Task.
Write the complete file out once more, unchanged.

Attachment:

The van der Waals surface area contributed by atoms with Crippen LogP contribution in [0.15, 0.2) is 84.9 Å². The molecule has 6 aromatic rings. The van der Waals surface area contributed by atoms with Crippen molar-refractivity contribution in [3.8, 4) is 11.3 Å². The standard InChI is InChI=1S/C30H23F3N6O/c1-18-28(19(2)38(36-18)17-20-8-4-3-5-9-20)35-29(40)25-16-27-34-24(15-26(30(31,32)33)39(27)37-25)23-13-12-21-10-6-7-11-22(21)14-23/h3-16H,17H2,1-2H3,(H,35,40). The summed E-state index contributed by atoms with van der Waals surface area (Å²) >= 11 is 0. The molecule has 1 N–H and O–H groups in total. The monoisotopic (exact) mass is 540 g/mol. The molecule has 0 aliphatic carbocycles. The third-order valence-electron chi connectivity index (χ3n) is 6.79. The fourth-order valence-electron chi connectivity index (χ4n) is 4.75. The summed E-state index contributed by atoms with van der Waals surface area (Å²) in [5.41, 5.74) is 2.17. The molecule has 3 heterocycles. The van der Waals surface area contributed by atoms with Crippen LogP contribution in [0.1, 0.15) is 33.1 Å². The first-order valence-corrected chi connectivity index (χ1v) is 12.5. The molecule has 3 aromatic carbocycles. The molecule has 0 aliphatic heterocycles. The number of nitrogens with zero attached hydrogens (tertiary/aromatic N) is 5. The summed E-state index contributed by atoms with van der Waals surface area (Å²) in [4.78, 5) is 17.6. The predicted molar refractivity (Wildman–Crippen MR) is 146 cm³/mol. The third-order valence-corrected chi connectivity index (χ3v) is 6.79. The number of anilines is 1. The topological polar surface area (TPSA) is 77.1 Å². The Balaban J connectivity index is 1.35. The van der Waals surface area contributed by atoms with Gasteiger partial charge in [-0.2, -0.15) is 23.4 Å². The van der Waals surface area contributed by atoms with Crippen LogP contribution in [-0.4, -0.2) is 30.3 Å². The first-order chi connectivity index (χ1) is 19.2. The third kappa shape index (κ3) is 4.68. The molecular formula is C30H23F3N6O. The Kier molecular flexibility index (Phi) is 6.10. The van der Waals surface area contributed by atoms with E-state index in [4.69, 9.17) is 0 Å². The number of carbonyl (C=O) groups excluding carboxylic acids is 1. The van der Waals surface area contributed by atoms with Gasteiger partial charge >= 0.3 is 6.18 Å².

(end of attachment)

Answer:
The van der Waals surface area contributed by atoms with Crippen LogP contribution in [0.15, 0.2) is 84.9 Å². The molecule has 6 aromatic rings. The van der Waals surface area contributed by atoms with Crippen molar-refractivity contribution in [3.8, 4) is 11.3 Å². The standard InChI is InChI=1S/C30H23F3N6O/c1-18-28(19(2)38(36-18)17-20-8-4-3-5-9-20)35-29(40)25-16-27-34-24(15-26(30(31,32)33)39(27)37-25)23-13-12-21-10-6-7-11-22(21)14-23/h3-16H,17H2,1-2H3,(H,35,40). The summed E-state index contributed by atoms with van der Waals surface area (Å²) >= 11 is 0. The molecule has 1 N–H and O–H groups in total. The monoisotopic (exact) mass is 540 g/mol. The molecule has 0 aliphatic carbocycles. The third-order valence-electron chi connectivity index (χ3n) is 6.79. The fourth-order valence-electron chi connectivity index (χ4n) is 4.75. The summed E-state index contributed by atoms with van der Waals surface area (Å²) in [5.41, 5.74) is 2.17. The molecule has 3 heterocycles. The van der Waals surface area contributed by atoms with Crippen LogP contribution in [0.1, 0.15) is 33.1 Å². The first-order valence-corrected chi connectivity index (χ1v) is 12.5. The molecule has 3 aromatic carbocycles. The molecule has 0 aliphatic heterocycles. The number of nitrogens with zero attached hydrogens (tertiary/aromatic N) is 5. The summed E-state index contributed by atoms with van der Waals surface area (Å²) in [4.78, 5) is 17.6. The predicted molar refractivity (Wildman–Crippen MR) is 146 cm³/mol. The third-order valence-corrected chi connectivity index (χ3v) is 6.79. The number of anilines is 1. The topological polar surface area (TPSA) is 77.1 Å². The Balaban J connectivity index is 1.35. The van der Waals surface area contributed by atoms with Gasteiger partial charge in [-0.2, -0.15) is 23.4 Å². The van der Waals surface area contributed by atoms with Crippen LogP contribution in [-0.4, -0.2) is 30.3 Å². The first-order chi connectivity index (χ1) is 19.2. The third kappa shape index (κ3) is 4.68. The molecular formula is C30H23F3N6O. The Kier molecular flexibility index (Phi) is 6.10. The van der Waals surface area contributed by atoms with E-state index in [4.69, 9.17) is 0 Å². The number of carbonyl (C=O) groups excluding carboxylic acids is 1. The van der Waals surface area contributed by atoms with Gasteiger partial charge >= 0.3 is 6.18 Å².